Traditional pensions are plagued by their dependence on guesswork—estimates on economic growth, employee behavior, and investment return—writes Grove City economist Mark Hendrickson in a recent piece. The errors in these costs are passed on to taxpayers, those same taxpayers who have seen private employers switch from traditional, defined-benefit plans to defined-contribution plans similar to a 401(k).
In sum, defined-benefit plans beguiled us. Attractive on the surface, they were inherently flawed due to the impossibility of knowing the future. Now it appears that they will cause a huge amount of strife and divisiveness in communities and states across the country in the coming years. There will be a lot of pain, and the political struggle will be over how that pain is distributed. It may take decades to sort out the mess, but ultimately, the only fair and viable (though still imperfect) system would be for everyone to have defined-contribution pension plans. Getting from here to there isn’t going to be easy.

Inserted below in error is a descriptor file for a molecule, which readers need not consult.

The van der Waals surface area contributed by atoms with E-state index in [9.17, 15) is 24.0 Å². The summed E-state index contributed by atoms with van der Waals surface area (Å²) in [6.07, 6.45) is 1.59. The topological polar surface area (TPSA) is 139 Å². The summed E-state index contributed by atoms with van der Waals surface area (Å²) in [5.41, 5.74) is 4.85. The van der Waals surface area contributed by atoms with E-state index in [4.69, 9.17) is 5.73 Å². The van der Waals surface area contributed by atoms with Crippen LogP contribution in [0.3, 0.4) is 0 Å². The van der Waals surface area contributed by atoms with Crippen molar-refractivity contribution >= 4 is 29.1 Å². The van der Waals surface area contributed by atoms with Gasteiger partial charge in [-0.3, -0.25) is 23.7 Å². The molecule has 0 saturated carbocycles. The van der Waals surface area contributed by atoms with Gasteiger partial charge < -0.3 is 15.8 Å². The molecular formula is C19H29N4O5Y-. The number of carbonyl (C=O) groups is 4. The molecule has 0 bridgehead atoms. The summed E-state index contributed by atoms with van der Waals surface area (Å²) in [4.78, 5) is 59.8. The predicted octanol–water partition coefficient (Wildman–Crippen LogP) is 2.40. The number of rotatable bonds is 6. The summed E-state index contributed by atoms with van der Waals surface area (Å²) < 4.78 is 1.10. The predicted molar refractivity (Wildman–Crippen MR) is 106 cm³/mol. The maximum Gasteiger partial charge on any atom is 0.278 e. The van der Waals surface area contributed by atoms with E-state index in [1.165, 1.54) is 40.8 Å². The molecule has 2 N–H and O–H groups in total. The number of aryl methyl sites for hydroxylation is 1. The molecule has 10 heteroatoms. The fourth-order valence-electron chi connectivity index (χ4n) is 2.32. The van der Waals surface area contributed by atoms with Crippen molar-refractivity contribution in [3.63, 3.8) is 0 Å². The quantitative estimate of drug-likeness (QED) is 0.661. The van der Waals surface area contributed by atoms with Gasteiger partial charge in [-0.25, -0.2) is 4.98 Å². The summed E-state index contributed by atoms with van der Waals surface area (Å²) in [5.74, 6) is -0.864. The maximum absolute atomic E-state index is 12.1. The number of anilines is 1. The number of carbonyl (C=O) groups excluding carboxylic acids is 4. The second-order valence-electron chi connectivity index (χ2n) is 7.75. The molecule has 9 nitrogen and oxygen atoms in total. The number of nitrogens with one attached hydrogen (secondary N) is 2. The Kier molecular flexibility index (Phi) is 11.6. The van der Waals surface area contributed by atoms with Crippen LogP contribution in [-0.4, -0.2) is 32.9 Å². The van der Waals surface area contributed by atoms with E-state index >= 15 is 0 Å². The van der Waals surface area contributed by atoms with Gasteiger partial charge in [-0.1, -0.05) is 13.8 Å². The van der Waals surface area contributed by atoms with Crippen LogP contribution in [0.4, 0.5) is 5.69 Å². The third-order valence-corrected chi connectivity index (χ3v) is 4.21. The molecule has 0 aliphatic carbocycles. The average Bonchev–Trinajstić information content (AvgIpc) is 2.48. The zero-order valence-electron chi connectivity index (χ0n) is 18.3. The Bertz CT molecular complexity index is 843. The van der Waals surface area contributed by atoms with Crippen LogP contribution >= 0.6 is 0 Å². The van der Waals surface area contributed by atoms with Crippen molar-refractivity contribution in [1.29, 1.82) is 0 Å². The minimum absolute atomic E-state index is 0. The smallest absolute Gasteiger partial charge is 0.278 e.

Basically, traditional pensions can be easily manipulated for political gain. Thankfully, efforts to reform Pennsylvania's two pension system by putting new employees into a defined-contribution plan, like SB 922 and HB 1352 and HB 1353 have been making their way through the legislature.
Visit our activism page here to see how you can ensure lawmakers pass needed pension reform.
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